1. Give some praise. Absolutely! Yes, people come to work to earn a living, but they also want recognition for what they do and to know their contribution is valued. We have a weekly internal round up at Chalk + Ward which includes “shout outs” to highlight specific individual and team contributions.
2. Remember you set the tone. I agree with this – nurturing culture comes from the top. If you want your business to have consistent behavioural values, you must set the precedent for others to understand, appreciate and follow. It’s hypocritical to pull someone up if you’re guilty of doing the same thing!
3. The buck stops with you. Yes, ultimately, it does! We hold weekly agency workload planning meetings to identify any bottlenecks and possible stressors within the team. Open dialogue and communication helps to mitigate potential errors and keeps things running smoothly.
4. Make your priorities for the next year clear and communicate them well. I agree entirely. It’s essential for a business to understand its vision and to know how they are going to achieve it. Bringing everyone along on the journey is critical to success, so outlining objectives and aims for the year is important; in doing so, the team understands what you’re trying to do, they feel part of it and they can personally connect to the vision – everyone benefits!
5. To that end, cut out the jargon. The use of pretentious phrases and complex acronyms is generally designed to obfuscate rather than elucidate. Yes, plain simple talking please! Believe me, there is a lot of jargon in the agency world and we can’t abide it. We cut out the jargon and just tell things straight.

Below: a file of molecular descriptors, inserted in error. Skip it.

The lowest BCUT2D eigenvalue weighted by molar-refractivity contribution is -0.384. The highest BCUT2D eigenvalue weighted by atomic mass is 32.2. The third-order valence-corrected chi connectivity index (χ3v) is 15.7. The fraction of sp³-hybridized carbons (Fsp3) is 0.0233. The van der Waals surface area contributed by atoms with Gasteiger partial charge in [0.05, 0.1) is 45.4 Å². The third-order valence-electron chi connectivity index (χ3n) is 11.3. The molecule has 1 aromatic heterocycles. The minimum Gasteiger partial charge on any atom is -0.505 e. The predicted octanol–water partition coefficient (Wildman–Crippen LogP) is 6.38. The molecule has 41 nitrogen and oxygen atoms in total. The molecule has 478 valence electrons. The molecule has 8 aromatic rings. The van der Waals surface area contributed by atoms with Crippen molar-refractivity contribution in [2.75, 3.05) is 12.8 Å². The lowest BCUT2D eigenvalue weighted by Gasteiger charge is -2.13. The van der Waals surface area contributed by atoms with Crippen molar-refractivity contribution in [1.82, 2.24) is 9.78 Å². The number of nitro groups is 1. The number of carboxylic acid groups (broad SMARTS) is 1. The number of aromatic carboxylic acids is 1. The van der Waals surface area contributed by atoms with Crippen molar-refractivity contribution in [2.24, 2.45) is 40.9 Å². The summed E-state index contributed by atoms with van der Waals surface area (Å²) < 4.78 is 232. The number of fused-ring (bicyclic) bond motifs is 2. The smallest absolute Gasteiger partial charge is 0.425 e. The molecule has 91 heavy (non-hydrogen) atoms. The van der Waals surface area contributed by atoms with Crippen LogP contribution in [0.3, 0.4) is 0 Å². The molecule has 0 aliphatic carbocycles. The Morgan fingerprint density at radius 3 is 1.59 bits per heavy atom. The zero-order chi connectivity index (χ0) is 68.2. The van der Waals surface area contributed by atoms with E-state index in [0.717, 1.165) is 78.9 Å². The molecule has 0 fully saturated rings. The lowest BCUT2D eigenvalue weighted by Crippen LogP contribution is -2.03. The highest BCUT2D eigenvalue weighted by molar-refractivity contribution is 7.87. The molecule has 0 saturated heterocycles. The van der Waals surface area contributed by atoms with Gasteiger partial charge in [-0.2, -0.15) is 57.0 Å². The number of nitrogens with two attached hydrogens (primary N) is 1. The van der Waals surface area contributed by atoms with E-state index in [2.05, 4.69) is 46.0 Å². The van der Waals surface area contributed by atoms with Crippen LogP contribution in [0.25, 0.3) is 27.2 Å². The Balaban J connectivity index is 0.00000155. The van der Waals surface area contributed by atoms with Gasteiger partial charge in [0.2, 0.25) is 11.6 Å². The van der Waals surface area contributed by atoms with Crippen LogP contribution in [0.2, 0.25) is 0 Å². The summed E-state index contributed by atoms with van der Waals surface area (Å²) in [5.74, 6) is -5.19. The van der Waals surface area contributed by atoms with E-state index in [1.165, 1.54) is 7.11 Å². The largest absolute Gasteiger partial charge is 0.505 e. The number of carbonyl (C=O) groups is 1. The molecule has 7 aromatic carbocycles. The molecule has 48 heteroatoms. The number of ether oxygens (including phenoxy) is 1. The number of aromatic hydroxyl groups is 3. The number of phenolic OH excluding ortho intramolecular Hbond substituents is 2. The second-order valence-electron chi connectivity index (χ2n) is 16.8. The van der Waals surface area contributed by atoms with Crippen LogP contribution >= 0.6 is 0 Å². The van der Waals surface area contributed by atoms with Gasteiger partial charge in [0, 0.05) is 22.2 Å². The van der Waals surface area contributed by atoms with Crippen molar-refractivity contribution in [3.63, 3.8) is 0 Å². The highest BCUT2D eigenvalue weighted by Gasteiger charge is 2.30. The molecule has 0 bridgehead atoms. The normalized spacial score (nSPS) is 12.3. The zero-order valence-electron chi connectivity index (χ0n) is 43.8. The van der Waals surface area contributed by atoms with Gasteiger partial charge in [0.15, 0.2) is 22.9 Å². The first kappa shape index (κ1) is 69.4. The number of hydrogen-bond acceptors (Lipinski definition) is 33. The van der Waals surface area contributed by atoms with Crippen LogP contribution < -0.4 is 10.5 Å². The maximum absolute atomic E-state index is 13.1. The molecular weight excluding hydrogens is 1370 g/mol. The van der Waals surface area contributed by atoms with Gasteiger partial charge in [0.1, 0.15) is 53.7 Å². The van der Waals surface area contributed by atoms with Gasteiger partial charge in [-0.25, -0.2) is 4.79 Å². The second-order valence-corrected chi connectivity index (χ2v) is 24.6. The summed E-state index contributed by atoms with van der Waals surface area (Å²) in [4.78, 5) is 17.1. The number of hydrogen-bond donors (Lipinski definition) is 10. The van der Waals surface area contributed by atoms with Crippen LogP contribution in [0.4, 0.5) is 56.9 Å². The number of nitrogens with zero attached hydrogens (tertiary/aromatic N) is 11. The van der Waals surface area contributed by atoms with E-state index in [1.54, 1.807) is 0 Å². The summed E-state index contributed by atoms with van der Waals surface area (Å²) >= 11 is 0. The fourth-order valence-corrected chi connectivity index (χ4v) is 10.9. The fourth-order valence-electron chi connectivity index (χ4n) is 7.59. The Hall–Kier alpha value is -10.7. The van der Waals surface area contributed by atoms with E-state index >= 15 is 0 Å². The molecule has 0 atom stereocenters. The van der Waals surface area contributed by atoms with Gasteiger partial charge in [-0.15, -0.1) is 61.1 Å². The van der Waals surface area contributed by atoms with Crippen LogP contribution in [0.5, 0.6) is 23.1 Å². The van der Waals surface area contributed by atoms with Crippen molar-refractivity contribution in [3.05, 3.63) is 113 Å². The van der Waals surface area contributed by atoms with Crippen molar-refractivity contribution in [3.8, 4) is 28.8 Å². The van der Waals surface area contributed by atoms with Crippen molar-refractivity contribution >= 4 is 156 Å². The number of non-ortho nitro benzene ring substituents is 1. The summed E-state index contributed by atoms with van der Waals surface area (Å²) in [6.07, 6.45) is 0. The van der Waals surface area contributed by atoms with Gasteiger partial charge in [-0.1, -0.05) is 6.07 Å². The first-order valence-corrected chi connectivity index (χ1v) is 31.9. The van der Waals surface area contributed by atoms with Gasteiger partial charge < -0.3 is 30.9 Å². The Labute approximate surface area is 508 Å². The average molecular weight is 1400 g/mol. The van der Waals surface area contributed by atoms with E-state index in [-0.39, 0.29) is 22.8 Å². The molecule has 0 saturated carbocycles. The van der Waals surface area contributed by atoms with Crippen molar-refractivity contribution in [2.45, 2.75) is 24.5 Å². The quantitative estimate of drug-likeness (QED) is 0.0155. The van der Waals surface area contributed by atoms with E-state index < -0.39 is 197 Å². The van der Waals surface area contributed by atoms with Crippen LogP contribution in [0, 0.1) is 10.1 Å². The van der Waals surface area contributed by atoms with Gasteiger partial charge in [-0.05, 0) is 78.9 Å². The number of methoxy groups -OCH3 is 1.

6. Listen to your staff. Yes, always. With our commitment to Time to Change, we have an open-door policy at Chalk + Ward and we are here for our team if they ever need to chat. From a business perspective, we encourage everyone to share their ideas and views with us and each other, and we appreciate the importance in doing so.
7. Keep meetings short. Agree. We have a lot of internal meetings at Chalk + Ward, but they are needed. However, the skill is keeping them short, succinct and focused to keep people’s attention and to stop drifting off topic. Although, this is easier said than done!
8. Drop the team-building exercises. I disagree completely! For us, having a close knit, positive, supportive and collaborative team is essential to our business success and the wellbeing of our team. Personally, I believe team building needs to be encouraged not discouraged, silo working is not good!
We’d be keen to hear your views on the eight above, do you agree, disagree? Which one do you consider most important and are there any you might adopt or bring new ones in? Please share, we’re all ears!